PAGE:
He propped himself up against the headboard, moving her with him, and ran a hand through her hair and rested it on her face. She kissed him again, longer this time, and smiled at him when she drew away.
“I don’t deserve it,” he blurted.
“Huh? What are you talking about?”
His big, tired eyes searched her face. “You. This.” He pressed his lips to hers and let their tongues touch. “That.”
“How do you figure?”
Hesitantly, he looked down and pursed his lips in thought. “You’re… beautiful and talented. And clever. And kind. You can go somewhere and just… belong there and I’ll just hold you back.”
She rolled her eyes. “Dave, you are being really stupid right now! How the hell have you held me back at all?” She pressed her forehead into his and kissed him again to make him be quiet.
Indulging himself as much as her, he returned it and they stayed like that for a few minutes, stopping only to take short breaths as they needed them.
“And that’s me being more selfish than I really should be. Like a fucking pariah to you,” he said, moving her away from him by her shoulders but gingerly rubbing them with his thumbs, like he didn’t actually want to push her away.
She quelched the urge to slap him and scold him for being unpleasantly self-depreciating and ruining what was supposed to be a really wonderful night- there was something he wanted to say but she needed to give him a little time before he could close the space between them and let his thoughts out.
Slowly, she removed herself from her place on top of him and sat next to him instead, smiling a little despite herself as he reached behind her and retrieved the blanket. He wrapped it back around her before he leaned back against the bed, keeping a soft grip on her hair with one hand and sliding his digits through it as his arm returned to his side.
She intercepted and caught his palm with her own and pulled it into her lap, rubbing the back of it in the same manner that he had been doing to her upper arms a moment ago.
“My mom was a party girl. She still kind of is- you’ve met her and you know that she likes booze so much that she could drink a whole bar full of heavyweights twice her size beneath the table,” he began.
“She’s always kind of been like that, but it was actually worse when she was younger. And she wants others to drink with her- she hates being alone and that’s most of the reason why she drinks. Loneliness. She had me be her drinking buddy starting at age seven with apple juice as my poison, and then at about twelve good ol’ AJ just became my chaser, on occasion. But that’s not the point.”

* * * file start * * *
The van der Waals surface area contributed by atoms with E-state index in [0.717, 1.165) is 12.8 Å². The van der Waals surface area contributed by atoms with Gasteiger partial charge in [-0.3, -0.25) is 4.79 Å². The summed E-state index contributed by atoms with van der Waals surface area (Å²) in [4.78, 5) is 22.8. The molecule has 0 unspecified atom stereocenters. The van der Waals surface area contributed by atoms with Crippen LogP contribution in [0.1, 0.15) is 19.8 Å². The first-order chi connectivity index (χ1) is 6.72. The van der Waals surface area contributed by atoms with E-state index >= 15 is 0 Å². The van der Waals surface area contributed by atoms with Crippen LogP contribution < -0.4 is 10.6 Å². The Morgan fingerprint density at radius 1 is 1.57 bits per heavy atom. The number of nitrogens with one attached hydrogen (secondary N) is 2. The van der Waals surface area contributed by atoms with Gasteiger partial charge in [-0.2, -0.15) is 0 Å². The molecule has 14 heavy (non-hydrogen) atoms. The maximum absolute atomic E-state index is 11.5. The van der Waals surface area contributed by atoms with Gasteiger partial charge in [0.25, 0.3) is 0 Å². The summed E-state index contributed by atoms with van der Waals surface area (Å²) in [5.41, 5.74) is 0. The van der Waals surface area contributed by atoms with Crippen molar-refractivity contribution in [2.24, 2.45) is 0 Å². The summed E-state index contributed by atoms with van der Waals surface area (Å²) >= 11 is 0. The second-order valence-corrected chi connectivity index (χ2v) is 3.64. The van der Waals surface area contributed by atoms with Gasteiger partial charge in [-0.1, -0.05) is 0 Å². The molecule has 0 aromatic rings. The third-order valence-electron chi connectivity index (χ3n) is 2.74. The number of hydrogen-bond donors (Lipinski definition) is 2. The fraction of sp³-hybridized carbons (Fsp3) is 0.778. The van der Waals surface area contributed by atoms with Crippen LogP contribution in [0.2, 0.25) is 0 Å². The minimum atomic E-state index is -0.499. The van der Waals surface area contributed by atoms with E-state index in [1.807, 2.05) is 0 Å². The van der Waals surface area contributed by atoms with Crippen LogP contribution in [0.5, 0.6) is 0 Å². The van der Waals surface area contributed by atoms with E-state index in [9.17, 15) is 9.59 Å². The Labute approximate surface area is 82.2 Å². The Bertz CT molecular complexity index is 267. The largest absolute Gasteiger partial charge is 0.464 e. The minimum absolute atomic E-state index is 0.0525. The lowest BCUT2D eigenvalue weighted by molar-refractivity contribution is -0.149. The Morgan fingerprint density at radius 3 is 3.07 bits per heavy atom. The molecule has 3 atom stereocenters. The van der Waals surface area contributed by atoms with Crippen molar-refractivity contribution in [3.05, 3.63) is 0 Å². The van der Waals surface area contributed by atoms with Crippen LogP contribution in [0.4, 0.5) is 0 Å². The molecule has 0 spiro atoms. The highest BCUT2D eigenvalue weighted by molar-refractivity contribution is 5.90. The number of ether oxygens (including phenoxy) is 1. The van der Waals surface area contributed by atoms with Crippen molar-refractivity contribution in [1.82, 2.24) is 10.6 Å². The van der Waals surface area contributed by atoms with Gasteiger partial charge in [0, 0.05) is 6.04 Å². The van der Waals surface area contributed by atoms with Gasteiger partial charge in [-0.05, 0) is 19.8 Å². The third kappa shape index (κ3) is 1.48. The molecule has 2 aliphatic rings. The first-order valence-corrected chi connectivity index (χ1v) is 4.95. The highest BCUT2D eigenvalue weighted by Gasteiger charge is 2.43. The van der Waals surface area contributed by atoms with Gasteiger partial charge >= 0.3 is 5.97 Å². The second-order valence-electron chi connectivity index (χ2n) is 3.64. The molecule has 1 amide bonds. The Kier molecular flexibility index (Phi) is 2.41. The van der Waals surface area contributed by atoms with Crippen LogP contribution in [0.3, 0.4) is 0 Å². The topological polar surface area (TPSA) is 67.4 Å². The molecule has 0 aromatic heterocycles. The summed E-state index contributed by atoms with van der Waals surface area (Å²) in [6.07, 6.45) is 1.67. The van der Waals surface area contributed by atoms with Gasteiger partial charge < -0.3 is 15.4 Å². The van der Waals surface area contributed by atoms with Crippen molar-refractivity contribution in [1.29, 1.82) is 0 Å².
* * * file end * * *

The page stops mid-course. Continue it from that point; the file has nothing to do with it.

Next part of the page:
He shook his head and Jade scooted a little closer, sending her other hand back over his chest and body like earlier. He didn’t stop her.
“Mom went to a lot of parties as a kid and got completely shitfaced. Like, diarrhea-grade shitfaced. It was a wonder she never got raped or had a willing drunk hook up and got pregnant like that. Or even if she wasn’t so fucking plastered- she’s a charming lady all on her own, with a charming mask to put on during days when she isn’t feeling all that chipper.”
Again, Jade remained silent, but attentive.
“But I guess that’s where my father comes in.”
He says the word “father” like it isn’t the right word to convey what he feels for the man, but it’s the only one he has to use. Jade has never failed to notice this.
“Dirk was- and is- her best friend. And he was always the one that made sure she made it home safely. Which was sweet, I guess, and kept her from being knocked up any earlier than she was. But.” He grips Jade’s hand a little more tightly. One day, my mother was so lonely that her usually charismatic alcoholic-mask fits turned moody- or maybe for once she was actually sober and acting like it, I don’t know all the particulars and I don’t really fuckin’ want to- and, since she was around Dirk, one of the few people she could actually be herself around, openly suicidal. Apparently.”
Jade gripped his hand back and massaged his side.
“I don’t actually think she really would have offed herself, personally, ‘cause she’s better than that and had lots of close friends and hobbies and worked at charities and shit, but I think it freaked Dirk the hell out and made him feel extremely guilty because feeling emotionally isolated was the key to pretty much everything negative Mom feels. He and his protectiveness as her… as her best friend perpetuated her loneliness, see. And she liked him, but he didn’t… have feelings like that for her. But he loved her enough in a different way- enough that he would do anything for her if she needed him to.” Dave looked away. “Do you see what I’m getting at here? I was conceived as a pity baby between an emotionally vulnerable eighteen-year-old girl and her gay best friend.”